That was not done because anyone thought it would be good tax policy to raise rates in 2011. Instead, under an obscure Senate rule, it was possible to pass such a bill with fewer votes than would be required for a permanent cut. In addition, the 10-year math used in budget calculations looked better if it could be assumed that tax rates would rise in 2011.
Such arithmetic alchemy was not really needed then. Democrats were not determined to block any tax cut, and enough votes to meet the Senate rule could have been found with a permanent tax cut that was smaller, but not necessarily a lot smaller, than the one that was adopted.
But Republicans were in no mood to compromise that much if they did not have to, and Mr. Greenspan’s statements at the time were typically Delphic but seemed to support the cuts.
Budget forecasts at the time were for surpluses, even with lower taxes. It turned out those predictions were based on bad assumptions about tax receipts, in part because of a lack of understanding about the extent to which the 1990s stock market boom had inflated tax revenue. Spending forecasts did not assume that two long wars were about to be fought.
Now forecasts are for huge deficits. Those forecasts could be similarly wrong if the economy is able to return to stronger growth. The chances of that happening do not, however, seem to be increased by raising everybody’s taxes just now.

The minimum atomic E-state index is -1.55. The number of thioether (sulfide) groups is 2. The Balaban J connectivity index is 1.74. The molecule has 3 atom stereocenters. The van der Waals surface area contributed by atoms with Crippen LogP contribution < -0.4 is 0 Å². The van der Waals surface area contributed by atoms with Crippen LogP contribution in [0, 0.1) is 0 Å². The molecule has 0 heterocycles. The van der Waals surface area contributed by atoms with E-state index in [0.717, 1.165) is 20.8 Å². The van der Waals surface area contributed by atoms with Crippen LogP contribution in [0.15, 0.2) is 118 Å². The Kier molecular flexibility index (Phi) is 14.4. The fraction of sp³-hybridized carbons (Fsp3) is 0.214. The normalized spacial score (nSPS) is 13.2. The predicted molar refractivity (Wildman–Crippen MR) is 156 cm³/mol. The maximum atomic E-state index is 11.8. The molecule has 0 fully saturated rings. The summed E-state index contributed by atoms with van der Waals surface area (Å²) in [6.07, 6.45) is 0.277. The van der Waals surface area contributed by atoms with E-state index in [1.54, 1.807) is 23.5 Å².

"“We’re in a big game of chicken now.”"
When the Bush tax laws were passed, there were jokes about the “Dr. Kevorkian provision,” named for a doctor then notorious for assisting patients in committing suicide. The idea was that as the final days of 2010 approached, the children and grandchildren of superwealthy people would be encouraging them to go quickly to save on taxes.
Those were jokes then. Even a year ago, few thought Congress would fail to act long before now.
In 2009, there was estate tax only on estates over $3.5 million. And that figure covered the value of estates after deducting bequests to spouses and charitable contributions. Next year, if current law holds, the exemption will fall to $1 million. Amounts over that, not including the charitable contributions and spousal bequests, will be taxed at rates up to 55 percent, compared to 45 percent in 2009.
Some still think Congress could retroactively change the estate tax law for 2010. If it did so, the action would certainly be challenged in court.